Do you need to start buying car insurance for your lawn mower...?
An obscure European law has resurfaced to potentially bite people in the behind, after a European court has ruled that any moving vehicle, whether on public or private land, should be covered by motor insurance in case of an accident. This means that ride-on lawnmowers, mobility scooters and even golf buggies could need an insurance policy- even in your own garden.
This issue, which goes back as far as 1972, has reared its head again after Damijan Vnuk, a farm worker from Slovenia, brought a case to the European courts last year after falling from a ladder when it was hit by a tractor.
The court in Brussels decided that any moving vehicle, whether on public and private land, should have actual motor insurance, the normal proviso that vehicles not driven on the road are exempt ceasing to apply. The argument of the court was that tractors are "consistent with the normal function" of a motor vehicle, so normal insurance rules relating to cars and motorbikes therefore apply.
Under British law, currently only vehicles travelling on a "road or other public place" – with the exception of mobility scooters – are required to be insured, but the ruling would see this extended to any place, including farmyards and golf courses.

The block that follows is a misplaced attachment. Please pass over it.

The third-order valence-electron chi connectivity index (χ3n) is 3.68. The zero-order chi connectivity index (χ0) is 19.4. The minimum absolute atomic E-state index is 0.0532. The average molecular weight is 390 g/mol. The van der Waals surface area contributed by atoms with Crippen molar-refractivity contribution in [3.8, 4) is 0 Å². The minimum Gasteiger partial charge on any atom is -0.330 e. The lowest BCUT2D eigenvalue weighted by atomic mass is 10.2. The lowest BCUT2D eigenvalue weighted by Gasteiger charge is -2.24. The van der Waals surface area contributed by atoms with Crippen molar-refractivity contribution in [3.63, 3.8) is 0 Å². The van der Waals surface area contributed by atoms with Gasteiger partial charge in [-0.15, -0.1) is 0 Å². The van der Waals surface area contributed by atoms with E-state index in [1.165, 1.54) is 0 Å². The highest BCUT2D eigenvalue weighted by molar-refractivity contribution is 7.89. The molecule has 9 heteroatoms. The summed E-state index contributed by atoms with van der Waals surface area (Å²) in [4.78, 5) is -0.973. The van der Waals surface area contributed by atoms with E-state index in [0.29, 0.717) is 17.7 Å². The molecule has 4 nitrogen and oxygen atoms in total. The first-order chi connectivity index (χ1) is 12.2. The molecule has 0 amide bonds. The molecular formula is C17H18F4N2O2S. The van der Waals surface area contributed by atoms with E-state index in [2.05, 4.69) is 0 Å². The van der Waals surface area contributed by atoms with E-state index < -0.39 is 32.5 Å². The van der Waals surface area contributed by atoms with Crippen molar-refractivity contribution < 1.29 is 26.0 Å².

The Telegraph reports that the Department for Transport is currently in discussion with the industry body, the Association of British Insurers, to clarify which types of vehicles will need to be insured and at what level. Insurers have already reported a surge in calls from customers worried whether their golf caddies and lawnmowers need to be covered, and if so, whether third party cover is sufficient.
"Everybody is confused as to what the EU is up to," said Mark Effenberg, of Blue Badge, a specialist insurer for mobility scooters. "We're now waiting to see how the directive will be interpreted."
But, although an irritation, and an unnecessary cost, the cost of insuring mobility scooters is not prohibitive, with mobility scooter policies costing around £90 for third party and breakdown, and a determined pensioners in search of this week’s cash could probably do some damage to an unsuspecting passer-by. While mobility scooters are currently regarded as exempt, official guidelines state that mobility scooter drivers are "strongly advised that people take out insurance" to cover accident or theft. While this is (currently) not considered a legal requirement, in some cases forcing the issue could, in some cases, be a good thing.
Celia Frodsham of Stephenson’s Solicitors said: "Uninsured people have, in the past, lost their homes after being sued for negligence because they have injured people with their scooters. Therefore insurance is recommended to avoid this."